WIT Press


How To Preserve The First World War Military Heritage

Price

Free (open access)

Paper DOI

10.2495/DSHF140091

Volume

143

Pages

12

Page Range

99 - 110

Published

2014

Size

1700 kb

Author(s)

M.-M. Damien

Abstract

The First World War belongs to world history. The important ‘footprint’ left by this war must be protected and valorised. But, this heritage is a special one: it is a human, emotional, national and transnational heritage. But at first, we have been taking or you are taking a geo-referenced inventory of the last visible scar of this Great War before its disappearance and we want to have recourse to such modern technologies such as “lidar” (laser detection and radar). Then, these properties must be included in conservation areas, or a part of them selected, because we cannot protect everything. Then a part of them may be allowed to belong to the Heritage Preservation UNESCO areas or located in their buffer zones. The nominated property had already been included on the tentative list of the French State Party in agreement with the Flemish and Walloon governments at the request of the “Memory Landscapes and Sites of the Great War Association” gathering the fourteen Front departments, their associative local partners and the local communities. Now, France is announcing its intention to file a request with UNESCO to put eighty places on the list of world heritage sites. A vigilant policy must be implemented in this matter. We need to apply a real conservation and environmental policy in order to respect this heritage in recognition of the fact that we have a duty to pass this human, cultural, emotional universal heritage on to future generations intact. The inscription of these properties on the world heritage list is considered as an excellent way to protect these assets for future generations.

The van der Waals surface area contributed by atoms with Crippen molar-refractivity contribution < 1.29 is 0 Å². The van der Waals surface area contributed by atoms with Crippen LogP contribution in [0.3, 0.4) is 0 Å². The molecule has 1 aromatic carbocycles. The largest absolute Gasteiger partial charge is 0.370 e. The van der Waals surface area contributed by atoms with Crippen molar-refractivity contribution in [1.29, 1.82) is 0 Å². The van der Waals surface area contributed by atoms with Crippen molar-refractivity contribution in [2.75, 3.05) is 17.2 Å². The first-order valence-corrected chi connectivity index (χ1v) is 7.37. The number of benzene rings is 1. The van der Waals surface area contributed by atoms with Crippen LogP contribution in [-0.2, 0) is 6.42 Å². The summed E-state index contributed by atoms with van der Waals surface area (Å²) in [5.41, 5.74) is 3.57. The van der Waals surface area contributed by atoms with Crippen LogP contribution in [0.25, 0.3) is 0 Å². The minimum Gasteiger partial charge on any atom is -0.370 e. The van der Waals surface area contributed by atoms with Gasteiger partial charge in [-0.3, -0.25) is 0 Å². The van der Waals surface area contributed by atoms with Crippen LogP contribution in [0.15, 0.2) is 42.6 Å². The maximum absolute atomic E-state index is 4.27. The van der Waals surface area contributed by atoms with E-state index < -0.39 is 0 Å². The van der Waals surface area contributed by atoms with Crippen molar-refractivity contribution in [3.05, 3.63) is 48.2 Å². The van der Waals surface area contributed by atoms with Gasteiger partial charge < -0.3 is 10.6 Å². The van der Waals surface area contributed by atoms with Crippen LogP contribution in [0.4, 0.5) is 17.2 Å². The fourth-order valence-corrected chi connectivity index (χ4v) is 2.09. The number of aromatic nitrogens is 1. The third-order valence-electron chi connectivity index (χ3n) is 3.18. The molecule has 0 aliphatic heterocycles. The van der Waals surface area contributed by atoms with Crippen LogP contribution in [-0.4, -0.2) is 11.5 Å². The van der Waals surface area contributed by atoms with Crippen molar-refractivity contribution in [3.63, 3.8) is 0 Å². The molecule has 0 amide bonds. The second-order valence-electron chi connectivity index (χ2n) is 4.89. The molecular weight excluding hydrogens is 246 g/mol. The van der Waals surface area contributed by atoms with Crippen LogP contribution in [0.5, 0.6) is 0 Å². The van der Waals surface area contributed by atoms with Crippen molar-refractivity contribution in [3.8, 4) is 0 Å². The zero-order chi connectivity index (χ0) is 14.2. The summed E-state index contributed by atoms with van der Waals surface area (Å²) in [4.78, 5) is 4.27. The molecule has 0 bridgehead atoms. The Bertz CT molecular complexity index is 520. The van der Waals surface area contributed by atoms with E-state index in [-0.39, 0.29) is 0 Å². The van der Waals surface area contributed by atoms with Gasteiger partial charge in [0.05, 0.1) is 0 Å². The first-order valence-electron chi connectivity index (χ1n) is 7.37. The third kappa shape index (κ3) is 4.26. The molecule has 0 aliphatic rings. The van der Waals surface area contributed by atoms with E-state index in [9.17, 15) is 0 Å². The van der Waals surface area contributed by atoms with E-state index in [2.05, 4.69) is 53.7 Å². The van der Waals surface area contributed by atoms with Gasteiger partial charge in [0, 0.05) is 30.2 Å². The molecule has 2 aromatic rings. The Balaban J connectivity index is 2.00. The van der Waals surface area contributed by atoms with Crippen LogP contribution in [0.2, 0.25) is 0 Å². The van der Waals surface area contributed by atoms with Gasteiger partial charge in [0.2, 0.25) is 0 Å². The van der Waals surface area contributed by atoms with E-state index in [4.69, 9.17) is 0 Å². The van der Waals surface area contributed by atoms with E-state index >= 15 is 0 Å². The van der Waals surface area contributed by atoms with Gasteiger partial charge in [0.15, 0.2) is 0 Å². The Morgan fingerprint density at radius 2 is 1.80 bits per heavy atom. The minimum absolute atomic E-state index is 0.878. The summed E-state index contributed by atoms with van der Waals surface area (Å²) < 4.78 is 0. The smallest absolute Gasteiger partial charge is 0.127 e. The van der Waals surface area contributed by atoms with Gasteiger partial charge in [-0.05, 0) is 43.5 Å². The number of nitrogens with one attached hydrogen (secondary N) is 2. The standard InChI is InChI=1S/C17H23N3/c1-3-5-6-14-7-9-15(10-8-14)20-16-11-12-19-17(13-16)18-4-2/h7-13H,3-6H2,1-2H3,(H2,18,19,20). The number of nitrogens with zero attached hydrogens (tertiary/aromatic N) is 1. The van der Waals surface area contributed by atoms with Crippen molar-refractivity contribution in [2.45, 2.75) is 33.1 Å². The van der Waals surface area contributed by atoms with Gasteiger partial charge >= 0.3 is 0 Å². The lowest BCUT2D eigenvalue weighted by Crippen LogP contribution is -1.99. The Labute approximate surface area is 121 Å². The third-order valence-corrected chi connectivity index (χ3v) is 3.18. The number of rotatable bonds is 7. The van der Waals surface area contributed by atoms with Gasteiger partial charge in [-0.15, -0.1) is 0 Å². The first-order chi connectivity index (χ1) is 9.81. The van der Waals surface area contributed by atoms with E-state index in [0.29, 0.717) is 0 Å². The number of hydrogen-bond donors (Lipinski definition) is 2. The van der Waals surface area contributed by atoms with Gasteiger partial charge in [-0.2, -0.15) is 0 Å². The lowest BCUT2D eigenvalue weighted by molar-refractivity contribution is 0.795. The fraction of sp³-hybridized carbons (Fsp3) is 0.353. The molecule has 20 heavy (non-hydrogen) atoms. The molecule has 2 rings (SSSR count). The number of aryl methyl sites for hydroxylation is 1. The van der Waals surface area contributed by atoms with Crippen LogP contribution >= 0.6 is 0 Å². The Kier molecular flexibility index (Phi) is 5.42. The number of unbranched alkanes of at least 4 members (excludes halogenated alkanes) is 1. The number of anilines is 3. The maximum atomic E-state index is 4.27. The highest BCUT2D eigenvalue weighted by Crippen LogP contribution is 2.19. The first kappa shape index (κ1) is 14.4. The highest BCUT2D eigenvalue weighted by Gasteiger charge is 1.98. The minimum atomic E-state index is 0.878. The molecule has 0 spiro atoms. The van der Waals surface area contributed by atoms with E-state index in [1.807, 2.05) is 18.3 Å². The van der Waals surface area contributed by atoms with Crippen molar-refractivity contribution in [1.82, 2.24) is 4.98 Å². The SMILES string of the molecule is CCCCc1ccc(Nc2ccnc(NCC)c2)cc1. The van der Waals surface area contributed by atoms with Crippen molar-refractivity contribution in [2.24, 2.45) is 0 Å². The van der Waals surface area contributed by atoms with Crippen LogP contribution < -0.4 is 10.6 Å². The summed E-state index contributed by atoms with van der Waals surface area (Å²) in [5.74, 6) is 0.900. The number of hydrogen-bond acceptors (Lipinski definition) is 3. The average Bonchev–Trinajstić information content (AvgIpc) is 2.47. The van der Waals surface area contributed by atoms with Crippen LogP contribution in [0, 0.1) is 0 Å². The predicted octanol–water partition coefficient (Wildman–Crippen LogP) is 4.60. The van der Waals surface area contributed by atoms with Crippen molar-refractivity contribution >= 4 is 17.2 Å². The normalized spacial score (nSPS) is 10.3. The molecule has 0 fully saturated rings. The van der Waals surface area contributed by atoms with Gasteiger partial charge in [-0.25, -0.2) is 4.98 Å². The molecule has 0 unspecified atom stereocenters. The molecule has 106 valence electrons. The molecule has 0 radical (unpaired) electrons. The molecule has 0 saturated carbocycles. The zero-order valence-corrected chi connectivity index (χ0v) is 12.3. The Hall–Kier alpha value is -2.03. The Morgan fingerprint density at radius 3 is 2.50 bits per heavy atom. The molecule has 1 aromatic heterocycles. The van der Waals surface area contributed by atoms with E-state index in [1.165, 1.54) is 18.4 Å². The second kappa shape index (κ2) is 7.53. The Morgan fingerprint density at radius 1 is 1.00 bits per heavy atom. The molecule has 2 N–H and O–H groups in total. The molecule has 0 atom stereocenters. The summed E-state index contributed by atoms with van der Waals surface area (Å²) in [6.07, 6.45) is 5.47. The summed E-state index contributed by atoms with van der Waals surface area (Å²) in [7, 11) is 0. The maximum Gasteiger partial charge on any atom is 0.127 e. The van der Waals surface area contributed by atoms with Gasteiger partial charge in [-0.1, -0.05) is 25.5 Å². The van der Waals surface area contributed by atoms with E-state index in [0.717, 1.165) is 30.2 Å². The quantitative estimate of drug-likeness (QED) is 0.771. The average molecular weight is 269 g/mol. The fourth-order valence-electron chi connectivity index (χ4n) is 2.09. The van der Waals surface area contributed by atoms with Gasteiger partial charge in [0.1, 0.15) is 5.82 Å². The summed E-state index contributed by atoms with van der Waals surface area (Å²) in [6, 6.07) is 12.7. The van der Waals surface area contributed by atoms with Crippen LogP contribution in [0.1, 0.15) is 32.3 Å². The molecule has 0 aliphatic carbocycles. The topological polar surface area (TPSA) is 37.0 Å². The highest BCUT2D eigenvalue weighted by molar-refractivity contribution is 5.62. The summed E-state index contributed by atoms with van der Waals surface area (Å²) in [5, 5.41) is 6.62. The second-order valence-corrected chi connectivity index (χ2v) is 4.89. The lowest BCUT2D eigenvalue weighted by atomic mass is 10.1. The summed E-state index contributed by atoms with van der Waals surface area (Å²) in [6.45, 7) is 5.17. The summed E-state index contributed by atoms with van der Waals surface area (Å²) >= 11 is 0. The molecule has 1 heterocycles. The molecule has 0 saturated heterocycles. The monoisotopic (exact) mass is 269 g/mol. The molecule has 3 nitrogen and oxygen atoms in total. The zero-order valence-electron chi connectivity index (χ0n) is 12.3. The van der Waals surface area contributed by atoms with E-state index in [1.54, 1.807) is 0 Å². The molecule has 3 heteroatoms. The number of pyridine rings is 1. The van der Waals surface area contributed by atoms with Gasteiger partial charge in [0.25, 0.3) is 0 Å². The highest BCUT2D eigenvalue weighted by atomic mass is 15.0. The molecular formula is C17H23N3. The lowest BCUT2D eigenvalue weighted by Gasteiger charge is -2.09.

Keywords

protected area, conservation area, heritage list, inventory, “lidar”, checklist, strategy, GECT, tentative list, archaeological survey